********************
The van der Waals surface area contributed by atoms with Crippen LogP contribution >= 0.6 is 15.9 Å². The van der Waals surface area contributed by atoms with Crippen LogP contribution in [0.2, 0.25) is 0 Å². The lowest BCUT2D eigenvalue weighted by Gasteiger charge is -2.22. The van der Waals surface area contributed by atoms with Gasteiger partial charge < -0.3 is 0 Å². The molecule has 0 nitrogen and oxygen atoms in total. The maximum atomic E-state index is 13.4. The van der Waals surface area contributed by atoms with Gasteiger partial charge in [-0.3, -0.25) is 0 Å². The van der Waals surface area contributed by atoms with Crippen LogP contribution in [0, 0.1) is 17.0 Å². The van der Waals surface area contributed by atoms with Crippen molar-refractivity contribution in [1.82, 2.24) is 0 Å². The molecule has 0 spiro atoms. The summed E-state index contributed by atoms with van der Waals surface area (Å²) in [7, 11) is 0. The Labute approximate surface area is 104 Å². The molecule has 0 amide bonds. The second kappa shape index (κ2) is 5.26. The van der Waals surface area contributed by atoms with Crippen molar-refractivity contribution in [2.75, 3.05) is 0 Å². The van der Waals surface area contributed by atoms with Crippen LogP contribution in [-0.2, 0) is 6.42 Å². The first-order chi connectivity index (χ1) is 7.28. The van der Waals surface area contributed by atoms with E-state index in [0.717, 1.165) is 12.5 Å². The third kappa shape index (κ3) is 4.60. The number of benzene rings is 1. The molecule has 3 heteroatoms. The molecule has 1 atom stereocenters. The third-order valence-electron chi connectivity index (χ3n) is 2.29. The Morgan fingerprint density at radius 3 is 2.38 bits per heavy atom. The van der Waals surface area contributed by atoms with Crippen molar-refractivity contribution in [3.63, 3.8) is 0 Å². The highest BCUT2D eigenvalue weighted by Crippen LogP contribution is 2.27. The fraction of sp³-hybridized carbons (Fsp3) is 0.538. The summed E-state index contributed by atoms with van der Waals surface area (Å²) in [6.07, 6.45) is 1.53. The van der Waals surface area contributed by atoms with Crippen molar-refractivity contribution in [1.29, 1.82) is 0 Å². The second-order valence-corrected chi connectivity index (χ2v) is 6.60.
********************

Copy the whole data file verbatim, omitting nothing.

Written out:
The van der Waals surface area contributed by atoms with Crippen LogP contribution >= 0.6 is 15.9 Å². The van der Waals surface area contributed by atoms with Crippen LogP contribution in [0.2, 0.25) is 0 Å². The lowest BCUT2D eigenvalue weighted by Gasteiger charge is -2.22. The van der Waals surface area contributed by atoms with Gasteiger partial charge < -0.3 is 0 Å². The molecule has 0 nitrogen and oxygen atoms in total. The maximum atomic E-state index is 13.4. The van der Waals surface area contributed by atoms with Gasteiger partial charge in [-0.3, -0.25) is 0 Å². The van der Waals surface area contributed by atoms with Crippen LogP contribution in [0, 0.1) is 17.0 Å². The van der Waals surface area contributed by atoms with Crippen molar-refractivity contribution in [1.82, 2.24) is 0 Å². The molecule has 0 spiro atoms. The summed E-state index contributed by atoms with van der Waals surface area (Å²) in [7, 11) is 0. The Labute approximate surface area is 104 Å². The molecule has 0 amide bonds. The second kappa shape index (κ2) is 5.26. The van der Waals surface area contributed by atoms with Crippen molar-refractivity contribution in [2.75, 3.05) is 0 Å². The van der Waals surface area contributed by atoms with Crippen LogP contribution in [-0.2, 0) is 6.42 Å². The first-order chi connectivity index (χ1) is 7.28. The van der Waals surface area contributed by atoms with E-state index in [0.717, 1.165) is 12.5 Å². The third kappa shape index (κ3) is 4.60. The number of benzene rings is 1. The molecule has 3 heteroatoms. The molecule has 1 atom stereocenters. The third-order valence-electron chi connectivity index (χ3n) is 2.29. The Morgan fingerprint density at radius 3 is 2.38 bits per heavy atom. The van der Waals surface area contributed by atoms with Crippen molar-refractivity contribution in [3.63, 3.8) is 0 Å². The highest BCUT2D eigenvalue weighted by Crippen LogP contribution is 2.27. The fraction of sp³-hybridized carbons (Fsp3) is 0.538. The summed E-state index contributed by atoms with van der Waals surface area (Å²) in [6.07, 6.45) is 1.53. The van der Waals surface area contributed by atoms with Crippen molar-refractivity contribution in [1.29, 1.82) is 0 Å². The second-order valence-corrected chi connectivity index (χ2v) is 6.60.